A moose killed a man in Alaska. Could it happen in Washington?

A moose charged a man who came close to her calves.

A 70-year-old Alaska man who was attempting to take photos of two newborn moose calves was attacked and killed by their mother, authorities said Monday, May 20.

The man, killed Sunday, May 19, was identified as Dale Chorman of Homer, Austin McDaniel, a spokesperson for the Alaska Department of Public Safety, said, according to The Associated Press (AP).

The female moose had recently given birth to the calves in Homer.

“As they were walking through the brush looking for the moose, that’s when the cow moose attacked Dale,” McDaniel said, according to the AP.

The attack happened as the two were running away, he said. The second man, who has not been publicly identified, was uninjured.

That person did not witness the attack, so authorities cannot say if the moose killed Chorman by kicking or stomping him, or a combination.

Medics pronounced Chorman dead at the scene. The cow moose left the area, Alaska State Troopers said in an online post.

The Alaska Department of Fish and Game normally receives reports of aggressive or unusual moose behavior, said Cyndi Wardlow, a regional supervisor in the Department of Wildlife Conservation told the AP in a later story about Chorman’s death.

“In this case, we’re obviously very concerned about public safety,” she said. “If there was an animal that was behaving in a way that continued to present a public safety threat, then we could possibly put that animal down but we’re not specifically pursuing that course.”

How many moose are in Washington?

Staci Lehman, the communications manager for Region 1 of the Washington Department of Fish and Wildlife (WDFW) told MyNorthwest in an email that moose in this state are Shiras moose, which are a little smaller than those located in Alaska.

As of 2015, there were approximately 5,000 moose estimated to live in the state of Washington, the WDFW website states.

It goes on to say “the majority are in the Selkirk Mountains (Pend Oreille, Stevens, Ferry, and Spokane counties) with smaller populations in the north Cascades, Okanogan, and Blue Mountains.”

Meanwhile, there are up to 200,000 moose in Alaska, a state with a human population of about 737,000, the AP explained.

Do moose pose a danger to people in Washington?

People and moose generally live in harmony in Washington and other places. In fact, there has been an increased number of sightings of moose entering areas where larger populations of people reside.

“An even greater testimony to the parallel growth of both human and moose populations in Washington is the increased incidence of moose wandering into the suburban and urban areas of Spokane. Moose sometimes take up residency where water and succulent vegetation is more readily available. By 2015, almost daily reports of problem or ‘nuisance’ moose were received by the (WDFW),” the state agency’s website states.

The incident in Homer, Alaska, is just the second fatal moose attack in Alaska in the last three decades with the last coming after students in Anchorage harassed one in 1995, the AP reported. The WDFW stated Moose attacks on humans are considered “very rare.”

“If you encounter a moose in Washington, it’s a really cool thing,” Staci Lehman wrote in her email to MyNorthwest. “We have them in yards and parks and even business parking lots often in the Spokane area but that doesn’t happen in most of the state.”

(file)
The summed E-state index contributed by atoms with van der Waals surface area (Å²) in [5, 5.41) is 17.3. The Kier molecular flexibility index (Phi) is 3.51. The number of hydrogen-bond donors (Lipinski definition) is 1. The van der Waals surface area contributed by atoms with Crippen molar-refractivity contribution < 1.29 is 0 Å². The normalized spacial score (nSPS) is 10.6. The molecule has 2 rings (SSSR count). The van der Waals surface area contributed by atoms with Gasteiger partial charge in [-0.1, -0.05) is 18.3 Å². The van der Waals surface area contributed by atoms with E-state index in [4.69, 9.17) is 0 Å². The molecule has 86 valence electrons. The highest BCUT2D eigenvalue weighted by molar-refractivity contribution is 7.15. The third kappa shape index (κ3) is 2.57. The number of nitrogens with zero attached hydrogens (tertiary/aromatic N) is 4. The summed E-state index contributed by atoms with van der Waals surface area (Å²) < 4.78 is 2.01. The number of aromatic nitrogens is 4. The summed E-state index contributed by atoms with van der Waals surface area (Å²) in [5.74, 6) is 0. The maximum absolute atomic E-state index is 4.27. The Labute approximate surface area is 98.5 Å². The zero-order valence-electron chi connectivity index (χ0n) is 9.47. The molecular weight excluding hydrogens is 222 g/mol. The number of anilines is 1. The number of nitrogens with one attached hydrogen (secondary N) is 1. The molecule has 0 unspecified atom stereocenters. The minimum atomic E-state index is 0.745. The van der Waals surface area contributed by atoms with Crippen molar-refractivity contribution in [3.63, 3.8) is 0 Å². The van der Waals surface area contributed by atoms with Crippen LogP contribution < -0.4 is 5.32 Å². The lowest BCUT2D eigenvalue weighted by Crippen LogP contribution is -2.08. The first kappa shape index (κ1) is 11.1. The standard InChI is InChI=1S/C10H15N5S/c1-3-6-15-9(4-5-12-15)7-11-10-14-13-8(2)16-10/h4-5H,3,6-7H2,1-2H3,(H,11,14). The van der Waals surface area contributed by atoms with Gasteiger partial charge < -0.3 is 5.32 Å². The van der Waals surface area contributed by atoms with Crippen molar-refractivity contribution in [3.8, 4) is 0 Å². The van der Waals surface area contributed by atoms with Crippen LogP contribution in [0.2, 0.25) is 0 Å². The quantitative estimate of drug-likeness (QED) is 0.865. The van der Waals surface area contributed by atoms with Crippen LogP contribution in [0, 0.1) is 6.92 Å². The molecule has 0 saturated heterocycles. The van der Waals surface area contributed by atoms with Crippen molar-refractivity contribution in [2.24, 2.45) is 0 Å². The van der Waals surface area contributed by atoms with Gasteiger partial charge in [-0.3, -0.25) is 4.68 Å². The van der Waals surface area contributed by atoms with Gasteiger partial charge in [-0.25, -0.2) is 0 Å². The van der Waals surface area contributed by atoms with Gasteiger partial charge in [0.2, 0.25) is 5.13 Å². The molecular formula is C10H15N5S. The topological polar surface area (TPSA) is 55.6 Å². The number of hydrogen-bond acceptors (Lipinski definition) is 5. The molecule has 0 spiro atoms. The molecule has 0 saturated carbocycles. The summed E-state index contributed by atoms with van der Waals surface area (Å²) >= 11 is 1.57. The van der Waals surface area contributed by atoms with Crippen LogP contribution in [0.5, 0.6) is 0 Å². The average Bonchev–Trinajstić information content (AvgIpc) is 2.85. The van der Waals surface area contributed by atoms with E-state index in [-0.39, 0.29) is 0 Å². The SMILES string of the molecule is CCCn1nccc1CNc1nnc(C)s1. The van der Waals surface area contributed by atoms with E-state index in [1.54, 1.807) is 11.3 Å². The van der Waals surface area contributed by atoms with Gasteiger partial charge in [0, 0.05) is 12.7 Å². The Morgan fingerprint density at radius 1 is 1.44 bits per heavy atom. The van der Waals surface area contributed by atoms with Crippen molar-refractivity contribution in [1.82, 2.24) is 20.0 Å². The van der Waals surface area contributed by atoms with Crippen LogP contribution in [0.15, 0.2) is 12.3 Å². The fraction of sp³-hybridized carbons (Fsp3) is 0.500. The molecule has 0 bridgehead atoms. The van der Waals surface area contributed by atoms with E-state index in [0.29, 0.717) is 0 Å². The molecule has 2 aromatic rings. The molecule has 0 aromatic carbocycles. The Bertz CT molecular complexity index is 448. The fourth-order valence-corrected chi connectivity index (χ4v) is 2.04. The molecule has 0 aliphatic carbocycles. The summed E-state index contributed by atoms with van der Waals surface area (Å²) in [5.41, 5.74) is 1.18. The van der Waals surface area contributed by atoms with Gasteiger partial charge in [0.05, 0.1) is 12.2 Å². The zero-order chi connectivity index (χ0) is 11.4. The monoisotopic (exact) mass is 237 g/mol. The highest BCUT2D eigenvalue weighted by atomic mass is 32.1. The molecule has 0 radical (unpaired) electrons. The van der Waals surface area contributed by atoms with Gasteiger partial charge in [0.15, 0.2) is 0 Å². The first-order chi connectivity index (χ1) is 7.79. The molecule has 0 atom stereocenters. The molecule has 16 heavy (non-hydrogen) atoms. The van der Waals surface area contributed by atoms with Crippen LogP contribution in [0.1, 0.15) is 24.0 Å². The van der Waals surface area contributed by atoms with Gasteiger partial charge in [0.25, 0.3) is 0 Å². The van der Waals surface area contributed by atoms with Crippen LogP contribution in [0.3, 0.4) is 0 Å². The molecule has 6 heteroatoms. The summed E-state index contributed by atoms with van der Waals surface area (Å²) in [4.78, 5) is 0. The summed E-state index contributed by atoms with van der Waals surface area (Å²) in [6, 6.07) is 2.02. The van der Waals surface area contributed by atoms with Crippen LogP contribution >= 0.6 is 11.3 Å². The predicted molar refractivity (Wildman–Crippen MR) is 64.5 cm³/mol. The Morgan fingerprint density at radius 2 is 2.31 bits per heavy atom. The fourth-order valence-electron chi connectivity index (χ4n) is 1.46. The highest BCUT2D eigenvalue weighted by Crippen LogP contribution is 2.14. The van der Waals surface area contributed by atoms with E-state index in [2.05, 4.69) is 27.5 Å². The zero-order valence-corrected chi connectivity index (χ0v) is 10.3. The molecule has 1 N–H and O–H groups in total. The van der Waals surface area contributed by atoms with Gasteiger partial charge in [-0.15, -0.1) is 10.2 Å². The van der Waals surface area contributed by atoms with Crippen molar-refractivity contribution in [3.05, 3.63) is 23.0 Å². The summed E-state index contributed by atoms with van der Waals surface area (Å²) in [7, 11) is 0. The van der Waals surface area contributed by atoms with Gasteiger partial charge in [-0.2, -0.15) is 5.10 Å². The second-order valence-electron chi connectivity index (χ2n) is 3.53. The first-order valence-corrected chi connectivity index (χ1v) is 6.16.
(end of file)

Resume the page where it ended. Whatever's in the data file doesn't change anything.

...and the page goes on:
Be cautious: Moose are still considered ‘dangerous wildlife’

But the WDFW website also states it is important to remember that anything as large as a moose can be dangerous; this is why these animals are classified as “Dangerous Wildlife.”

Moose are not normally aggressive, they can become so if they’re provoked, according to the Alaska Department of Fish and Game’s website.

Also, while the Shiras moose may be a bit smaller, they’re still large animals. as adults measure nearly six feet at the shoulder. The adult male moose (bulls) weigh between 850 and 1,100 pounds and adult females (cows) weigh between 600 and 800 pounds, the WDFW says.

While Lehman may have praised a moose encounter as something cool, she also cautioned what people should do if they discover one while out.

“If you see one in the woods, it is best to give it plenty of space, don’t approach it, and back up and leave the way you came into the area,” she said.

Also, as the WDFW website explains, “moose consider dogs, which are close relatives of wolves, to be a direct threat.”

They’ve been known to go out of their way to kick at a dog, even one on a leash or in a fenced yard. Therefore, those people who do have a dog where they live should bring their dogs inside. In addition, they shouldn’t be loud if they’re out with their owners in the woods.

“If you are hiking with a dog, keep it on a leash and try to keep it quiet,” Lehman said in her email to MyNorthwest.

The WDFW also stated that moose can be aggressive at any time of the year, but this time of year — May through June — is when cows give birth to calves and can feel provoked.

“Cow moose with calves are going to be some of the more aggressive moose you’re going to come in contact with, McDaniel told the AP.

For those who see a calf in the area, be extremely careful, because the cow probably is close by.

“Moose can get defensive during the mating season or when a female moose has young with her so the main thing is to give them lots of space,” Lehman said.

Contributing: The Associated Press

Steve Coogan is the lead editor of MyNorthwest. You can read more of his stories here. Follow Steve on X, or email him here.

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